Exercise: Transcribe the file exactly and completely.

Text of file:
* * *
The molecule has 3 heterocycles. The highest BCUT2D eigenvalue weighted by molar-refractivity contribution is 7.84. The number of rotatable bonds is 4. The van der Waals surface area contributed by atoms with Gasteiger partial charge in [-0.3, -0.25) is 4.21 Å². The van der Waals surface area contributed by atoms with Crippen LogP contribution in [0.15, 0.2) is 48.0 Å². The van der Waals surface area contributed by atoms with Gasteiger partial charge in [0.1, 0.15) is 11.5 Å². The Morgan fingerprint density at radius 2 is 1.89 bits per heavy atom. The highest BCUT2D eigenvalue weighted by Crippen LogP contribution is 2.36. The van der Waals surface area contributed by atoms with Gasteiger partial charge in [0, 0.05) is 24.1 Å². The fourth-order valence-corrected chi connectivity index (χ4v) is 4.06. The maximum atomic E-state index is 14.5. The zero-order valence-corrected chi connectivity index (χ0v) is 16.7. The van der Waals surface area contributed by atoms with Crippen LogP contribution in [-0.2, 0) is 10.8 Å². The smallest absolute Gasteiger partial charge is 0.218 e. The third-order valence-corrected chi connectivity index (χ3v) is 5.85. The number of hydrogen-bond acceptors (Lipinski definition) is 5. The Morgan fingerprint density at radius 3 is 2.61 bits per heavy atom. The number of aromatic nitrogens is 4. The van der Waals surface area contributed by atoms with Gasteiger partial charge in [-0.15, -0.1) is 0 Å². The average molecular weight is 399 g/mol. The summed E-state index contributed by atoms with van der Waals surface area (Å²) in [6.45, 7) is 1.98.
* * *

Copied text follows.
The molecule has 3 heterocycles. The highest BCUT2D eigenvalue weighted by molar-refractivity contribution is 7.84. The number of rotatable bonds is 4. The van der Waals surface area contributed by atoms with Gasteiger partial charge in [-0.3, -0.25) is 4.21 Å². The van der Waals surface area contributed by atoms with Crippen LogP contribution in [0.15, 0.2) is 48.0 Å². The van der Waals surface area contributed by atoms with Gasteiger partial charge in [0.1, 0.15) is 11.5 Å². The Morgan fingerprint density at radius 2 is 1.89 bits per heavy atom. The highest BCUT2D eigenvalue weighted by Crippen LogP contribution is 2.36. The van der Waals surface area contributed by atoms with Gasteiger partial charge in [0, 0.05) is 24.1 Å². The fourth-order valence-corrected chi connectivity index (χ4v) is 4.06. The maximum atomic E-state index is 14.5. The zero-order valence-corrected chi connectivity index (χ0v) is 16.7. The van der Waals surface area contributed by atoms with Crippen LogP contribution in [-0.2, 0) is 10.8 Å². The smallest absolute Gasteiger partial charge is 0.218 e. The third-order valence-corrected chi connectivity index (χ3v) is 5.85. The number of hydrogen-bond acceptors (Lipinski definition) is 5. The Morgan fingerprint density at radius 3 is 2.61 bits per heavy atom. The number of aromatic nitrogens is 4. The van der Waals surface area contributed by atoms with Gasteiger partial charge in [-0.15, -0.1) is 0 Å². The average molecular weight is 399 g/mol. The summed E-state index contributed by atoms with van der Waals surface area (Å²) in [6.45, 7) is 1.98.